//If deploy fails, abort import with message and move over to next channel
for (retryCount = 0; retryCount < 5; retryCount++) {
if (retryCount >= 1) {;
if (ChannelUtil.isChannelDeployed(channelObject.getId())) {
ChannelUtil.stopChannel(channelObject.getId());“Request raised for stopping channel: ” + channelObject.getName());
ChannelUtil.undeployChannel(channelObject.getId());“Request raised for undeploying channel: ” + channelObject.getName());
} else {“Channel is undeployed:” + channelObject.getName());

if (ChannelUtil.isChannelDeployed(channelObject.getId())) {
logger.error(“Aborting import of channel as it is still deployed:” + channelObject.getName());
abortDeploymentAndRestoreBackup = true;

//Get code template libraries details linked with a channel, iterate through it and import those first before channel.
var chLibraries = channelObject.getExportData().getCodeTemplateLibraries();
for (ch1 = 0; ch1 < chLibraries.size(); ch1++) {
var currentLibrary = chLibraries.get(ch1);
var isLibraryAlreadyPresent = false;
//Find if the code template library is already present in mirth, then overwrite and update that library. Else import a new one.
for (exLibraryCounter = 0; exLibraryCounter < existingLibraries.size(); exLibraryCounter++) {
if (existingLibraries.get(exLibraryCounter).getId().equals(currentLibrary.getId())) {
isLibraryAlreadyPresent = true;
existingLibraries.set(exLibraryCounter, currentLibrary);
//Add new library, if not already present
if (!isLibraryAlreadyPresent) {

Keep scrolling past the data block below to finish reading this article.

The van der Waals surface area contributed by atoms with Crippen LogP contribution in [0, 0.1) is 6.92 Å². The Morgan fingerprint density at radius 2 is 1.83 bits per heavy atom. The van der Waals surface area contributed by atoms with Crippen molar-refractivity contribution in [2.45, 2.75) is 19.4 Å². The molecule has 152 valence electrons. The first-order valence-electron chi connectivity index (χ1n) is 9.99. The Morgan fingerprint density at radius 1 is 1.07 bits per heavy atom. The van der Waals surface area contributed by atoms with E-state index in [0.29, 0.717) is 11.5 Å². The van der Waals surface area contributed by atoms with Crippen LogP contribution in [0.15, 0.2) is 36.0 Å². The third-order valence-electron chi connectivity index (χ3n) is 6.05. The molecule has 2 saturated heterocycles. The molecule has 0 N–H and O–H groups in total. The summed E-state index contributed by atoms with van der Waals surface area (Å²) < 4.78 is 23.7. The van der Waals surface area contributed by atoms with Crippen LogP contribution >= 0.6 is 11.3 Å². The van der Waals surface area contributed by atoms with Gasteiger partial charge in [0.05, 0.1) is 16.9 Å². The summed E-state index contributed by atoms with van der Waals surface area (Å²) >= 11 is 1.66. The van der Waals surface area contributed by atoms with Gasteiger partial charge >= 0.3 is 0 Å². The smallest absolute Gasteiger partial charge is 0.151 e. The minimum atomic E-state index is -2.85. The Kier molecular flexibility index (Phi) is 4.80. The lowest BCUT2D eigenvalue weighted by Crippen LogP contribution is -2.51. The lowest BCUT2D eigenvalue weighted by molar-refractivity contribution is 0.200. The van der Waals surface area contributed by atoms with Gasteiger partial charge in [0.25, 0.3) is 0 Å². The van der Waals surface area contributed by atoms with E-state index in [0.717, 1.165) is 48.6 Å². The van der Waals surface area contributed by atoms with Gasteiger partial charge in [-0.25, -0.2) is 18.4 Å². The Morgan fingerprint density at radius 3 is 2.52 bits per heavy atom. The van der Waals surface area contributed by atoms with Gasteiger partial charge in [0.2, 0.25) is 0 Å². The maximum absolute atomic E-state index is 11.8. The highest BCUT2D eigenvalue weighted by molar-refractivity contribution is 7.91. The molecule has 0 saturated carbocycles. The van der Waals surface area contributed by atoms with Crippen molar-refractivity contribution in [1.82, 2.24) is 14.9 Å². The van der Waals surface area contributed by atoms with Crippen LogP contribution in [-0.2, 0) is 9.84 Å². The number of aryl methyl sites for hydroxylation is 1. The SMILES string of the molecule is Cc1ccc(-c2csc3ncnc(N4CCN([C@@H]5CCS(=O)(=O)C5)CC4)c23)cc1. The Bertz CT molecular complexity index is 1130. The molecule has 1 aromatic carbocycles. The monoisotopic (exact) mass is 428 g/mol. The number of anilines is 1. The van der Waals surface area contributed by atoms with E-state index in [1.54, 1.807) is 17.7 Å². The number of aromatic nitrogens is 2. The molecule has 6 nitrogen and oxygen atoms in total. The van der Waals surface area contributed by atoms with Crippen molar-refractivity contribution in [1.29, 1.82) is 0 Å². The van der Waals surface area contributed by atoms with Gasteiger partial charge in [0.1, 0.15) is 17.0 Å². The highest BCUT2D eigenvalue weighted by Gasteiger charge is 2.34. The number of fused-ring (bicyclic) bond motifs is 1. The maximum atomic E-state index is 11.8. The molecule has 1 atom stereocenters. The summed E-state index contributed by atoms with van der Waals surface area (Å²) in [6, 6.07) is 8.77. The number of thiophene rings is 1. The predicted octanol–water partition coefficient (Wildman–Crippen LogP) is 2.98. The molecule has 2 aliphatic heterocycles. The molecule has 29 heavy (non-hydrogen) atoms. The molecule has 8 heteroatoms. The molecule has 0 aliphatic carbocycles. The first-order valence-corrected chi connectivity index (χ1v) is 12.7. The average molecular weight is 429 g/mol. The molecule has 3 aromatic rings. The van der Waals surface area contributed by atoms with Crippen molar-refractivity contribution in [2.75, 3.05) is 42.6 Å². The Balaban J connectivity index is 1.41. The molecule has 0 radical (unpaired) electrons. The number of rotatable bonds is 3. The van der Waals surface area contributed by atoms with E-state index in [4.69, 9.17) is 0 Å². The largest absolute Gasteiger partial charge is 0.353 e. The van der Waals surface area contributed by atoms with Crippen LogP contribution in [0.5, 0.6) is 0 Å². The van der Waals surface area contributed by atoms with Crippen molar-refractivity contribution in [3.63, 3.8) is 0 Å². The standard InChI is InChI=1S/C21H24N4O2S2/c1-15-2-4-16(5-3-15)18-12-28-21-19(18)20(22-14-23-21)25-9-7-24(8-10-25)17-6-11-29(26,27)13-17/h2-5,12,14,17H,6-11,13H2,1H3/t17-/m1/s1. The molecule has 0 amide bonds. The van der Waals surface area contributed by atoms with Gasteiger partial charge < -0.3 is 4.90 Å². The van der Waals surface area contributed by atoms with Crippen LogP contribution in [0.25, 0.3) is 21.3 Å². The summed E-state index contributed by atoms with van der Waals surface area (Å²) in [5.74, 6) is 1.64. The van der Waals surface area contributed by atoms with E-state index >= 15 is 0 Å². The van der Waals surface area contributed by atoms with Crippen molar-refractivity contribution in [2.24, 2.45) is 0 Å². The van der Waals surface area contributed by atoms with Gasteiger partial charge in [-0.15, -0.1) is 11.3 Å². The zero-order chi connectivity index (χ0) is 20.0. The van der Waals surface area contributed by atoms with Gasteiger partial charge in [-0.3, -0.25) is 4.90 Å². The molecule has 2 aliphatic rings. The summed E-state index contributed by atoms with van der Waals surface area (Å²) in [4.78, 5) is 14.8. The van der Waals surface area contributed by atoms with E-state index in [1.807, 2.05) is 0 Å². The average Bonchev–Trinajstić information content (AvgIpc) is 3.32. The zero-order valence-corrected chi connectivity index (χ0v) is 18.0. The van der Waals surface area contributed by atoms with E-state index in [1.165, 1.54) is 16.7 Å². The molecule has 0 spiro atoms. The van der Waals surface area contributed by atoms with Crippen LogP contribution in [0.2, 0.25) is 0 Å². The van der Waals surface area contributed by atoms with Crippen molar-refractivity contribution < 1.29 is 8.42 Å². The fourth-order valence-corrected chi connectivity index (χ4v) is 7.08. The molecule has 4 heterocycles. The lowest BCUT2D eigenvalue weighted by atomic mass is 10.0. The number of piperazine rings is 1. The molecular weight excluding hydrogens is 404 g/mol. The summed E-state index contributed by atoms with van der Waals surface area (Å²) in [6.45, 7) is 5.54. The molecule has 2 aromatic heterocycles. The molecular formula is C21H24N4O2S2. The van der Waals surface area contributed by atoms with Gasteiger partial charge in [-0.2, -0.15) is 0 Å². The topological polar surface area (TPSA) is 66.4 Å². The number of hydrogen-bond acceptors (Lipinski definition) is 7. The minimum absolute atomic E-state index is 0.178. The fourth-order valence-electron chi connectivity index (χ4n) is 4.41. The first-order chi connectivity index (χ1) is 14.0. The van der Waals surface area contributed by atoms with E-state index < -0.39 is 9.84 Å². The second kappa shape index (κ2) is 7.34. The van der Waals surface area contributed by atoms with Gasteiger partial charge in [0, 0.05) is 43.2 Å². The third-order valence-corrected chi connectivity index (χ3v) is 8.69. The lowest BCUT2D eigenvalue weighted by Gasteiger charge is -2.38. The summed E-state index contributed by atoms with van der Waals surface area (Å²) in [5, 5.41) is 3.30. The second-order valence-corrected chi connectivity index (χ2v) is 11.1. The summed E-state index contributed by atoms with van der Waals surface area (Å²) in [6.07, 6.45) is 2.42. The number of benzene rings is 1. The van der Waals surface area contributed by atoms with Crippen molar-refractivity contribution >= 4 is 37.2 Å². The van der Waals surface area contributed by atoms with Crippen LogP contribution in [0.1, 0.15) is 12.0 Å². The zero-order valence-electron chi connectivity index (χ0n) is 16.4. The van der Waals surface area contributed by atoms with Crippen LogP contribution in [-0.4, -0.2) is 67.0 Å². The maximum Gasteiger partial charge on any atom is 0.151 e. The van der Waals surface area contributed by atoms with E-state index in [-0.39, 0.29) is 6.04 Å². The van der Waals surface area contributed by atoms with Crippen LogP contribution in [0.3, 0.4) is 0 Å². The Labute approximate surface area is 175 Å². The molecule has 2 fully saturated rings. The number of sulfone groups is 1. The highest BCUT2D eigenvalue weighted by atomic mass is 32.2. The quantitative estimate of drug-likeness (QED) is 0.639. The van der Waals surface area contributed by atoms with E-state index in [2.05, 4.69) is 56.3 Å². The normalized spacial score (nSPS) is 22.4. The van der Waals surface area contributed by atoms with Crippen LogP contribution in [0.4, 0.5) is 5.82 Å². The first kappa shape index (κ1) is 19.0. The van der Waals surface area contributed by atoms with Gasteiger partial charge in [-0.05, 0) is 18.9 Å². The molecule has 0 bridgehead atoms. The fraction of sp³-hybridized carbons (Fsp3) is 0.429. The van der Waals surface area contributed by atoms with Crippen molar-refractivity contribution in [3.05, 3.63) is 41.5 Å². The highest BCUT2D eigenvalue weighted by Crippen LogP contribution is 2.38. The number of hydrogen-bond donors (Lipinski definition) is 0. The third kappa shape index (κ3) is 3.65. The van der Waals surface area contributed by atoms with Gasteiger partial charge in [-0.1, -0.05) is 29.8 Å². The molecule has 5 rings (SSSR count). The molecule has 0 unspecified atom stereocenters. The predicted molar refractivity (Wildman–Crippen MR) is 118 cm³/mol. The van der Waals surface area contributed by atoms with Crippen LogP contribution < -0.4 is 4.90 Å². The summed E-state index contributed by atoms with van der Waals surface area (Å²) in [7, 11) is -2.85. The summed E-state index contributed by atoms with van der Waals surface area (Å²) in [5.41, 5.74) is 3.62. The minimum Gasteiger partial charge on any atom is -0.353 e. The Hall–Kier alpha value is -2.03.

//Find list of code templates from the library and update & import them in mirth
var chTemplates = chLibraries.get(ch1).getCodeTemplates();
for (ch2 = 0; ch2 < chTemplates.size(); ch2++) {
var codeT = chTemplates.get(ch2); //serializer.deserialize(chTemplates.get(ch2),;
codeTemplateController.updateCodeTemplate(codeT, null, true);
codeTemplateController.updateLibraries(existingLibraries, null, true);
//Import the new channel in mirth and add it deployment list
channelController.updateChannel(channelObject, null, true);
var channelAlreadyFound = false;
//Check to see, if channel is already linked to channel group. If so, no need to link it again. If not, then add to channel group.
for (existingChannelCounter = 0; existingChannelCounter < chGroup.getChannels().size(); existingChannelCounter++) {
if (chGroup.getChannels().get(existingChannelCounter).getId().equals(channelObject.getId())) {
logger.debug(channelObject.getId() + ” channel id already found. No need to add again to the group. – ” + channelObject.getName());
channelAlreadyFound = true;
if (!channelAlreadyFound) {
//Update dependency and dependent Id list (in mirth memory for now)
while (dependentIDS.hasNext()) {
var dependentId =;
if (dependentId != null && dependentId !== undefined && !dependentId.equals(channelObject.getId())) {
channelDependencies.add(new, channelObject.getId()));
while (dependencyIDS.hasNext()) {
var dependencyId =;
if (dependencyId != null && dependencyId !== undefined && !dependencyId.equals(channelObject.getId())) {
channelDependencies.add(new, dependencyId));
//Clear channel’s export data’s code template libraries and dependcies from memory before moving to next channel in channel group.
//If import of channels is done successfully, then set channel dependencies and update channel groups and deploy channels
if (!abortDeploymentAndRestoreBackup) {